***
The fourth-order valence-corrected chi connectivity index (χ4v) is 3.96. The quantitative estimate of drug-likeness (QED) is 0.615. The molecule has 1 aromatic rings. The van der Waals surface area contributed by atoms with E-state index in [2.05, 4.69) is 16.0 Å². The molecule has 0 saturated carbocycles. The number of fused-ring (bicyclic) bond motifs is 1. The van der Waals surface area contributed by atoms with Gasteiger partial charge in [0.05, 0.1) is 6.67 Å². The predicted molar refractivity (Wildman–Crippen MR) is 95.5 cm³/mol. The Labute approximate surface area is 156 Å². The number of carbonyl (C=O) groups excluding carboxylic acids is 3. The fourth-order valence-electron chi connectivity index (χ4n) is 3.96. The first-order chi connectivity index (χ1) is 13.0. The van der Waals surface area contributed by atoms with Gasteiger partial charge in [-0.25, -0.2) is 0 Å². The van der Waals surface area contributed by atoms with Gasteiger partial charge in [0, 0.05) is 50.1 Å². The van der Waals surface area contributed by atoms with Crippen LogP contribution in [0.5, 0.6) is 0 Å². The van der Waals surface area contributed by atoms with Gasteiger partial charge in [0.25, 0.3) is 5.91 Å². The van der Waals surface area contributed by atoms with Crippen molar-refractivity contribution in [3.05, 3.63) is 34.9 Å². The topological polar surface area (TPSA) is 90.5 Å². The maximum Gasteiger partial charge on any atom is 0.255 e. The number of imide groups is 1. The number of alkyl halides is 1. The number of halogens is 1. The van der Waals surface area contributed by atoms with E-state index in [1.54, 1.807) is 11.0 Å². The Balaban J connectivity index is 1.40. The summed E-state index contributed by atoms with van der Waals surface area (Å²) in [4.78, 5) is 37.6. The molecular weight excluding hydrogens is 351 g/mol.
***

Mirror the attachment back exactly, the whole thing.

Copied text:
The fourth-order valence-corrected chi connectivity index (χ4v) is 3.96. The quantitative estimate of drug-likeness (QED) is 0.615. The molecule has 1 aromatic rings. The van der Waals surface area contributed by atoms with E-state index in [2.05, 4.69) is 16.0 Å². The molecule has 0 saturated carbocycles. The number of fused-ring (bicyclic) bond motifs is 1. The van der Waals surface area contributed by atoms with Gasteiger partial charge in [0.05, 0.1) is 6.67 Å². The predicted molar refractivity (Wildman–Crippen MR) is 95.5 cm³/mol. The Labute approximate surface area is 156 Å². The number of carbonyl (C=O) groups excluding carboxylic acids is 3. The fourth-order valence-electron chi connectivity index (χ4n) is 3.96. The first-order chi connectivity index (χ1) is 13.0. The van der Waals surface area contributed by atoms with Gasteiger partial charge in [-0.25, -0.2) is 0 Å². The van der Waals surface area contributed by atoms with Gasteiger partial charge in [0, 0.05) is 50.1 Å². The van der Waals surface area contributed by atoms with Crippen LogP contribution in [0.5, 0.6) is 0 Å². The van der Waals surface area contributed by atoms with Gasteiger partial charge in [0.25, 0.3) is 5.91 Å². The van der Waals surface area contributed by atoms with Crippen molar-refractivity contribution in [3.05, 3.63) is 34.9 Å². The topological polar surface area (TPSA) is 90.5 Å². The maximum Gasteiger partial charge on any atom is 0.255 e. The number of imide groups is 1. The number of alkyl halides is 1. The number of halogens is 1. The van der Waals surface area contributed by atoms with E-state index in [1.54, 1.807) is 11.0 Å². The Balaban J connectivity index is 1.40. The summed E-state index contributed by atoms with van der Waals surface area (Å²) in [4.78, 5) is 37.6. The molecular weight excluding hydrogens is 351 g/mol.